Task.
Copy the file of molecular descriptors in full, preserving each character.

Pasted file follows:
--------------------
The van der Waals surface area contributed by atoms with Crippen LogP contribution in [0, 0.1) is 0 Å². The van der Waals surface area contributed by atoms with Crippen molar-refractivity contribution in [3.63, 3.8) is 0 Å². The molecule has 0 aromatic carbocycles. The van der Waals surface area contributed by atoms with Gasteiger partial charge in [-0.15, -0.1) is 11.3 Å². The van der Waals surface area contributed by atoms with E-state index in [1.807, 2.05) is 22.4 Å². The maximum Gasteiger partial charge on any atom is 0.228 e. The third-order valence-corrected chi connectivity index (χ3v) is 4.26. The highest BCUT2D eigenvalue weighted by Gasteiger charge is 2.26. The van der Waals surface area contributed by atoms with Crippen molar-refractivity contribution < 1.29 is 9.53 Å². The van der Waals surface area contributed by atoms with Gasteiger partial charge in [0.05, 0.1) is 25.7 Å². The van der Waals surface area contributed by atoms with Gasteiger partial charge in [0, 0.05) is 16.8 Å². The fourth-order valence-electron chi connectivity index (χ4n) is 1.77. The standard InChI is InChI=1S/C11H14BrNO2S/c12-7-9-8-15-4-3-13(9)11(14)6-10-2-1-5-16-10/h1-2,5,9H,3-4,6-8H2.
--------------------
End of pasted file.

The van der Waals surface area contributed by atoms with Crippen LogP contribution in [0, 0.1) is 0 Å². The van der Waals surface area contributed by atoms with Crippen molar-refractivity contribution in [3.63, 3.8) is 0 Å². The molecule has 0 aromatic carbocycles. The van der Waals surface area contributed by atoms with Gasteiger partial charge in [-0.15, -0.1) is 11.3 Å². The van der Waals surface area contributed by atoms with E-state index in [1.807, 2.05) is 22.4 Å². The maximum Gasteiger partial charge on any atom is 0.228 e. The third-order valence-corrected chi connectivity index (χ3v) is 4.26. The highest BCUT2D eigenvalue weighted by Gasteiger charge is 2.26. The van der Waals surface area contributed by atoms with Crippen molar-refractivity contribution < 1.29 is 9.53 Å². The van der Waals surface area contributed by atoms with Gasteiger partial charge in [0.05, 0.1) is 25.7 Å². The van der Waals surface area contributed by atoms with Gasteiger partial charge in [0, 0.05) is 16.8 Å². The fourth-order valence-electron chi connectivity index (χ4n) is 1.77. The standard InChI is InChI=1S/C11H14BrNO2S/c12-7-9-8-15-4-3-13(9)11(14)6-10-2-1-5-16-10/h1-2,5,9H,3-4,6-8H2.